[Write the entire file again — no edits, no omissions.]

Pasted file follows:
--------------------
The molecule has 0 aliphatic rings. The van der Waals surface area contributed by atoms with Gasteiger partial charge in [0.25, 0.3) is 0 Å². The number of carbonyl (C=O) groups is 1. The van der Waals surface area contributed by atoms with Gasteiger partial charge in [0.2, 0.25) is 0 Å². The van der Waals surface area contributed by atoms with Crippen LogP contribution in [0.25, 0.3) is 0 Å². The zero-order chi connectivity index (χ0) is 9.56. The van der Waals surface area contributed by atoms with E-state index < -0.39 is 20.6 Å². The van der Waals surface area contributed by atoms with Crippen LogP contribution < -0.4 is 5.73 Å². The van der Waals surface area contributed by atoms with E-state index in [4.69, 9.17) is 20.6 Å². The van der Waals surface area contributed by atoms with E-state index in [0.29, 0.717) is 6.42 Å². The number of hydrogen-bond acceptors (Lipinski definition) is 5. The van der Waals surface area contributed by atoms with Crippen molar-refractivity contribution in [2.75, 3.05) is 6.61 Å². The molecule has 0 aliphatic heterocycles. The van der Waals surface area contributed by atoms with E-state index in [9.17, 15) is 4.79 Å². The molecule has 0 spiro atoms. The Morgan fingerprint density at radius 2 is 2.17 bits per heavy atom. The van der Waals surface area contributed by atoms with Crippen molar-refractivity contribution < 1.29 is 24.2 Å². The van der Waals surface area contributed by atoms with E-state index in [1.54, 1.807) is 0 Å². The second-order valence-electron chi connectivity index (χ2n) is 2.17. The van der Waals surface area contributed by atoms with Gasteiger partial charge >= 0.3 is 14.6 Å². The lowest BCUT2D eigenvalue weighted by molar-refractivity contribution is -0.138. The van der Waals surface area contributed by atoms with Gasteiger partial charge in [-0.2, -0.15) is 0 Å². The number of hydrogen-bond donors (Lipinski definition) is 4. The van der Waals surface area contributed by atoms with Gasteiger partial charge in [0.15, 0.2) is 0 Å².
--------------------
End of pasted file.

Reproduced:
The molecule has 0 aliphatic rings. The van der Waals surface area contributed by atoms with Gasteiger partial charge in [0.25, 0.3) is 0 Å². The number of carbonyl (C=O) groups is 1. The van der Waals surface area contributed by atoms with Gasteiger partial charge in [0.2, 0.25) is 0 Å². The van der Waals surface area contributed by atoms with Crippen LogP contribution in [0.25, 0.3) is 0 Å². The zero-order chi connectivity index (χ0) is 9.56. The van der Waals surface area contributed by atoms with E-state index < -0.39 is 20.6 Å². The van der Waals surface area contributed by atoms with Crippen LogP contribution < -0.4 is 5.73 Å². The van der Waals surface area contributed by atoms with E-state index in [4.69, 9.17) is 20.6 Å². The van der Waals surface area contributed by atoms with E-state index in [0.29, 0.717) is 6.42 Å². The number of hydrogen-bond acceptors (Lipinski definition) is 5. The van der Waals surface area contributed by atoms with Crippen molar-refractivity contribution in [2.75, 3.05) is 6.61 Å². The molecule has 0 aliphatic heterocycles. The van der Waals surface area contributed by atoms with E-state index in [9.17, 15) is 4.79 Å². The molecule has 0 spiro atoms. The Morgan fingerprint density at radius 2 is 2.17 bits per heavy atom. The van der Waals surface area contributed by atoms with Crippen molar-refractivity contribution < 1.29 is 24.2 Å². The van der Waals surface area contributed by atoms with E-state index in [1.54, 1.807) is 0 Å². The second-order valence-electron chi connectivity index (χ2n) is 2.17. The van der Waals surface area contributed by atoms with Gasteiger partial charge >= 0.3 is 14.6 Å². The lowest BCUT2D eigenvalue weighted by molar-refractivity contribution is -0.138. The van der Waals surface area contributed by atoms with Gasteiger partial charge in [-0.2, -0.15) is 0 Å². The number of hydrogen-bond donors (Lipinski definition) is 4. The van der Waals surface area contributed by atoms with Gasteiger partial charge in [0.15, 0.2) is 0 Å².